Tuesday, May 22, 2012 |
First aired on The Current (18/05/12)
When Nova Scotia-based singer-songwriter Dave Carroll posted his catchy music video slam against United Airlines on YouTube in 2008, he was a disgruntled customer venting his frustrations with the company's customer service. Carroll had been trying to get compensation after one of his guitars broke during a flight with the airline. Little could he imagine that he would emerge as a social media star who believes his highly publicized battle with United Airlines helped to change how corporations deal with consumer complaints.
"Like everybody in these customer service mazes, it's not only frustrating to be told 'no,' but told 'I can't help you,' and 'call this number," Carroll said during a recent interview with The Current. "So when they finally did close the conversation down, I said that if were a lawyer I would sue them. I wasn't, but I had other options as a musician, and so I vowed at that point to write three songs and make three videos about my experience, post them on YouTube with the goal of getting one million hits in the next year with all three combined. And I promised the customer service rep that I would keep her tabbed on the progress, so that when the first one came out I'd let her know, and together we could get to one million that much quicker."
When Carroll went to bed the night he posted United Breaks Guitars, he had six page-views. Overnight, the link spread through social media.
"The next morning I had 300 [views], by Friday, only four days later, I had reached the one million mark."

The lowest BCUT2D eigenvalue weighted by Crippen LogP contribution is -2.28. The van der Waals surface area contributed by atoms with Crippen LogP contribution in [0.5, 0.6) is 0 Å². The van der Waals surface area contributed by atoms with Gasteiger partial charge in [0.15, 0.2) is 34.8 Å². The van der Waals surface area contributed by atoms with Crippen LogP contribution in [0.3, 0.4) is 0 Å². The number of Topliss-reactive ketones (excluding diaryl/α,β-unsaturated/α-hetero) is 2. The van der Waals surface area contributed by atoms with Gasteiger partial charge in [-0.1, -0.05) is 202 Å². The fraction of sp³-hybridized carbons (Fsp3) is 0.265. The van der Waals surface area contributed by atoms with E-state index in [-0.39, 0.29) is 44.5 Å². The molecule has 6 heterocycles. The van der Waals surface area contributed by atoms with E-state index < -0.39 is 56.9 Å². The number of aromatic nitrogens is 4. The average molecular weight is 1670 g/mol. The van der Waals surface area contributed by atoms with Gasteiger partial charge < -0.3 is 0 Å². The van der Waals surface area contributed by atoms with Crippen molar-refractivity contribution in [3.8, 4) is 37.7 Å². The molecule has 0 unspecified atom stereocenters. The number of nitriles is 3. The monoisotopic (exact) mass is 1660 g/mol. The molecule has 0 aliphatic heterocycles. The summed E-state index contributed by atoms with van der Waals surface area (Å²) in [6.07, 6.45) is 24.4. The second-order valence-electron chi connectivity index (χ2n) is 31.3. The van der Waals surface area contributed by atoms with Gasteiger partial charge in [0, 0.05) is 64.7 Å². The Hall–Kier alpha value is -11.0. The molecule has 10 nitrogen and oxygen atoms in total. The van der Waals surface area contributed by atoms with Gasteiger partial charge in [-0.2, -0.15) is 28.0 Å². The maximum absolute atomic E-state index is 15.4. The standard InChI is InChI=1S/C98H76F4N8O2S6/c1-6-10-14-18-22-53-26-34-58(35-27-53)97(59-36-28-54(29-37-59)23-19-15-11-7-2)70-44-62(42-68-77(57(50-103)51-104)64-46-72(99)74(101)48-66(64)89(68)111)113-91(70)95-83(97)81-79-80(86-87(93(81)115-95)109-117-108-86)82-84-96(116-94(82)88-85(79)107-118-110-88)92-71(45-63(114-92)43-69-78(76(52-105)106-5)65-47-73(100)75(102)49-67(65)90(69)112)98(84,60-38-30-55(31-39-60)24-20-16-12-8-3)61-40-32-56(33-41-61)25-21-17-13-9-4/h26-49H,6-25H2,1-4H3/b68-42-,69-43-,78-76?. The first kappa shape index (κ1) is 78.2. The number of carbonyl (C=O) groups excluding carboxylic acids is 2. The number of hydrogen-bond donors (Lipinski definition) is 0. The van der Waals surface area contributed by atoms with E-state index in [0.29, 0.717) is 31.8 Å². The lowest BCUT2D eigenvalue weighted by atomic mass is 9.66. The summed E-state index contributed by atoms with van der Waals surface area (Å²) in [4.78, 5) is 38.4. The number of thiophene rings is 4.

Soon came a flood of media requests from around the world, including the Los Angeles Times, the BBC and CNN. One of Carroll's favourite moments from this whole frenzy was talking to CNN host Wolf Blitzer. He had his friends and family over for a party to watch the aired interview.
"We couldn't keep up, and we never knew who was going to call. It was always really exciting to hear the phone ring."
But Carroll also received tens of thousands of messages from people like him, customers who felt wronged by companies and spent countless hours "on hold" over the phone trying to sort out their issues with consumer reps.
"I realized I wasn't alone and companies have realized this too. And I'm told, as I travel around the world -- I do a lot of speaking and I meet people and I hear stories -- and I'm told that big companies around the world are rethinking the ways they handle customer service, vis-à-vis social media because they realize now that each customer does matter."
Carroll went on to point out that huge companies assume they can't keep everyone happy. Instead, they "have these sort of, what I call a statistically insignificant culture, where they try to get things down to a certain target of, say 99 per cent, and they leave that one per cent out as an acceptable loss. And I think my video is a good metaphor to show that there are no statistically insignificant customers and marginalizing people is a bad idea."